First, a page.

An important step in the home buying process is the home inspection. Before you hire an inspector, make sure that you review these 5 home inspection tips.
Check Inspector Credentials
When it comes time for an inspection, you may be tempted to do a quick search and choose the first inspector you find. However, not all inspectors are thorough inspectors and since you’re buying the home, you’ll want the best.
A good starting point is the American Society of Home Inspectors. Once you find suitable inspectors in your area, interview them. You’ll want to know how long they’ve been an inspector and how many inspections they’ve done.
You’ll also want to know whether they have an appropriate background, such as construction or renovation, as well as specific training or certifications. Certifications often include important ongoing training which keeps professionals aware of current trends and materials.
Also check that the inspector has a proper license and insurance and that they communicate freely. You want an inspector who explains the building’s strengths and weaknesses in simple language you can understand.
Attend the Inspection
Life is busy and many people feel they can just skip the inspection and leave it to the professional. However, when you’re not there during the inspection you must rely on a written report, and you may not get the full picture.
If an inspector does not allow you to tag along, look for another. Good inspectors want you there so you can ask questions and they can answer them. You may have many and don’t be afraid to ask them all. Ask for clarification if answers aren’t crystal clear.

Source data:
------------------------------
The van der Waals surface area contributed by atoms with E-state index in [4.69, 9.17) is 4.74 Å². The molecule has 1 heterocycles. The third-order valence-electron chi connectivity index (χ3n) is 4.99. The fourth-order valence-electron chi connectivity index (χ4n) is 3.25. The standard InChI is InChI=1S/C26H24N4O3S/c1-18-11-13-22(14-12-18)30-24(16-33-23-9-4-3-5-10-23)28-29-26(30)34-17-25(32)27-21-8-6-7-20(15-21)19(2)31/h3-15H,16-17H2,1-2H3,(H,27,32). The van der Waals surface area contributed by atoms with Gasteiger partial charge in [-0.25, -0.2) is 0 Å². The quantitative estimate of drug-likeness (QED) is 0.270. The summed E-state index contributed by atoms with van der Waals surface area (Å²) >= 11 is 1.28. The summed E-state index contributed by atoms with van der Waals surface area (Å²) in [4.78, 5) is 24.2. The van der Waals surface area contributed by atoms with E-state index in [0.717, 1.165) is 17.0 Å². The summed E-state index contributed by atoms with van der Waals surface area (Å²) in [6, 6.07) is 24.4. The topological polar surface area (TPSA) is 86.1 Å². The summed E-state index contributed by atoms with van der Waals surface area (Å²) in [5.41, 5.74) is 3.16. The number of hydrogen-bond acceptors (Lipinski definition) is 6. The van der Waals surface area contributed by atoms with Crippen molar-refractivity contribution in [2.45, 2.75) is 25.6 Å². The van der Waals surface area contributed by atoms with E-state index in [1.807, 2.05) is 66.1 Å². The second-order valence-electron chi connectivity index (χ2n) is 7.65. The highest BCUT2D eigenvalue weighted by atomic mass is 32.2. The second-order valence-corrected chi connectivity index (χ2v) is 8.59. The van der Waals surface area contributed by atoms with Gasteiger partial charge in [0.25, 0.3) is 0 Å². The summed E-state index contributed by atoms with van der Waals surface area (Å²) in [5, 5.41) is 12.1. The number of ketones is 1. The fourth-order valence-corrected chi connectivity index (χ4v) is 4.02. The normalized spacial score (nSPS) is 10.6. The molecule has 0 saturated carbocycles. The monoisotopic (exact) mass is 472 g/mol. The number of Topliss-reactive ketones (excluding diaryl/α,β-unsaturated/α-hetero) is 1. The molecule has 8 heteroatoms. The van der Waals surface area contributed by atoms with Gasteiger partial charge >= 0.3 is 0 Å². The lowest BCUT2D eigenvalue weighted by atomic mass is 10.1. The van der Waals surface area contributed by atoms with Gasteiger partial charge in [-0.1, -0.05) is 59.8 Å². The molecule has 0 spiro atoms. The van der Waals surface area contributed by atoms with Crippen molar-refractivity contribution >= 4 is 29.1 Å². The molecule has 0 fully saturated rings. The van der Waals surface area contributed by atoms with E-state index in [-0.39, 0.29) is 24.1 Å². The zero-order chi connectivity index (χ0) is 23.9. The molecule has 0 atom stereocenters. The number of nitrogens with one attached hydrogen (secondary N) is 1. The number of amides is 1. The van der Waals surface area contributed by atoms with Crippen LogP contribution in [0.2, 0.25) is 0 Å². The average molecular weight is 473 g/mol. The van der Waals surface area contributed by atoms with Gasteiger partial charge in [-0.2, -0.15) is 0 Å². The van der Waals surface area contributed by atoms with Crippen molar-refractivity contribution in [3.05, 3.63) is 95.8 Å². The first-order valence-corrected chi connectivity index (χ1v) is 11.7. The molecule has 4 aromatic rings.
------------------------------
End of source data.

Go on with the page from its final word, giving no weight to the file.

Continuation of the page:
You should plan on an entire morning or afternoon for the process. If the seller still lives in the home, the utilities will probably be on. If it’s a foreclosure, you may need to turn them on yourself for a proper inspection. Otherwise, the inspector can’t check plumbing, electrical and HVAC properly.
Don’t assume that a new home doesn’t need an inspection. They can have defects and may not meet building codes, just like older homes.
Home inspectors sometimes recommend specialists to check things such as contaminated well water or mold. Don’t ignore their recommendations, because it could cost you plenty to remedy the problems if you buy the house without consulting them first. Problems like these can also cause serious health issues, so paying a bit more money for an additional inspection is well-worth it.
Review the Report Thoroughly
Inspectors review hundreds of items, so it’s important that you don’t just skim the report. A good inspection report uses concise language, states what’s wrong, and what’s required to fix it.
Today, most reports come in digital format with photos to illustrate the building’s strengths and weaknesses. They include a room-by-room review, as well as a report on exterior components, electrical, plumbing, and heating and air conditioning systems, structural components and the foundation, and the basement, attic or crawl space.
The inspector reports obvious and potential problems. Obvious problems may include leaks, water or paint damage, inoperative plugs and switches, failed window seals, improper plumbing or electrical layouts and environmental issues such as asbestos.
Potential problems may include poor ventilation or drainage, breakers that trip, an aging roof, furnace or water heater, and more.
Very few houses pass an inspection without some problems. The question is whether they’re easily remedied, or expensive and scary. Many sellers will repair minor problems if it means a sale, but if too many problems exist or they’re major, you may want to look at another home.
Even if you thought you’d found your dream home, don’t ignore what’s in the report. Take the inspectors estimates for repairs seriously. Unless you’re a contractor or a multi-talented handyperson, you’ll pay dearly to have the problems corrected – in both time and money.
An inspector may not be able to tell you whether you should buy, but they can give you an estimate for repairs and upgrades and whether they suit your budget. An inspection report isn’t simply a formality. It’s a valuable tool to judge the worthiness of your potential home.